Hold the hijab
Minnie Mouse doesn’t wear a hijab, at least not in Anaheim, and Mickey goes without a yarmulke. On these points, most people would agree: When a job requires a specific costume or uniform, it is the employer’s prerogative to determine what accessories are appropriate.
For less exotic jobs, the rules become less clear. We could certainly sympathize with Disneyland if it prohibited turbans on the workers who buckle visitors into the Matterhorn ride, lest the headgear ruin the faux-Tyrolean atmosphere. Disneyland is famously attentive to every detail — from the decorations along its ride queues to employees’ jewelry — that might diminish the carefully crafted sense of leaving the real world behind.
Now a young Muslim woman has filed an equal-opportunity complaint against the Disney Resort in Anaheim because she was not allowed to wear her hijab as a restaurant hostess in a Disney hotel. The company reportedly told her she could work “backstage” (only a Disney restaurant would have a backstage) wearing her hijab, or she could remove it. When she refused to do either, she says, she was sent home without pay.
At many restaurants, the rules are somewhat loose about a hostess’ garb. They might simply require modest attire, in which case a hijab could be perfectly appropriate, or they might mandate immodest attire. In the case of the latter, would a woman whose religious beliefs call for covering her legs be allowed to wear a long skirt to work? The answer would be no.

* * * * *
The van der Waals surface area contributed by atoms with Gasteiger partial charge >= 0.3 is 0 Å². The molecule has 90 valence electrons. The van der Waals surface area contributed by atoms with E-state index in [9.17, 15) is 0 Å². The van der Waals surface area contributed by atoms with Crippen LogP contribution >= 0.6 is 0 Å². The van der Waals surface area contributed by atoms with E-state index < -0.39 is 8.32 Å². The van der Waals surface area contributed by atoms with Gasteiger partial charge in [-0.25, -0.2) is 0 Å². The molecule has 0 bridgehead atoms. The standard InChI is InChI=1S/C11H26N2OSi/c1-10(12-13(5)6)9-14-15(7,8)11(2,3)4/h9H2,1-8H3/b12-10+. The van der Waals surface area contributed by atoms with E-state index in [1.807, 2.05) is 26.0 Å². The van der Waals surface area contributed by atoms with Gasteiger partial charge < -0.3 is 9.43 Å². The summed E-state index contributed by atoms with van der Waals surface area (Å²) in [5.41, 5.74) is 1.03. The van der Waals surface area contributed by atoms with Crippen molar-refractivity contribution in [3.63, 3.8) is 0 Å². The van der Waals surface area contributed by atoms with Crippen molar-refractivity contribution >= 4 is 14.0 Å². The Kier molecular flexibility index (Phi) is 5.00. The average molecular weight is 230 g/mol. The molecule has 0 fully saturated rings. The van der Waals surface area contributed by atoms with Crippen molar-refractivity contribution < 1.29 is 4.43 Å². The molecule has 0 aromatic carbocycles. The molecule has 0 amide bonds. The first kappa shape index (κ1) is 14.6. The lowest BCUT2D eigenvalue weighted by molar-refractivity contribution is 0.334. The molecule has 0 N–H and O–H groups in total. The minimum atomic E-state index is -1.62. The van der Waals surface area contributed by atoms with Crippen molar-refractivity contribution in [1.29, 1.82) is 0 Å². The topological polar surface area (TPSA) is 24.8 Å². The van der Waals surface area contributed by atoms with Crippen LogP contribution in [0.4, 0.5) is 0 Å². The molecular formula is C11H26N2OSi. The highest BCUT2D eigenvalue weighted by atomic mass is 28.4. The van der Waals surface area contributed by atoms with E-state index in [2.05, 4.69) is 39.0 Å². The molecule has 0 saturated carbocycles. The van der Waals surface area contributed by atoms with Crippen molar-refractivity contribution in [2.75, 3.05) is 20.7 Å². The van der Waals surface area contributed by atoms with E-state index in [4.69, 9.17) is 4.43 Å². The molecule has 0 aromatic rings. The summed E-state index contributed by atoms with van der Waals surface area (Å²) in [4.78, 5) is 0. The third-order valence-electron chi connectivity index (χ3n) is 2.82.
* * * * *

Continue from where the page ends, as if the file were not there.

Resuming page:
Imane Boudlal works at the Storyteller’s Cafe, which has a Chip ‘n’ Dale theme. Costumed characters visit the tables, and the hostesses wear camp pants and orange vests. The resort tries to accommodate religious traditions to the extent that they can be fitted in with the various themes. For example, Boudlal was allowed to wear a blouse with a higher neckline, and Disney offered to provide headgear that would cover her hair and neck. (The offer was rejected, a spokeswoman said.) But among the requirements for employees or “cast members” who meet the public is that they refrain from wearing religious items. Employees sign off on this when they are hired.
Ordinarily, a head scarf would not keep a hostess from performing her duties. If Disney barred Boudlal from wearing her hijab simply because they feared customers might react badly, in contrast to how it might view a ring embossed with a star of David or a pendant in the shape of a cross, her complaint would be valid. But because the company has long enforced dress policies as part of its business strategy, and applies them evenly to its employees, Boudlal would be better off looking for a job where her religious convictions can be more easily accommodated.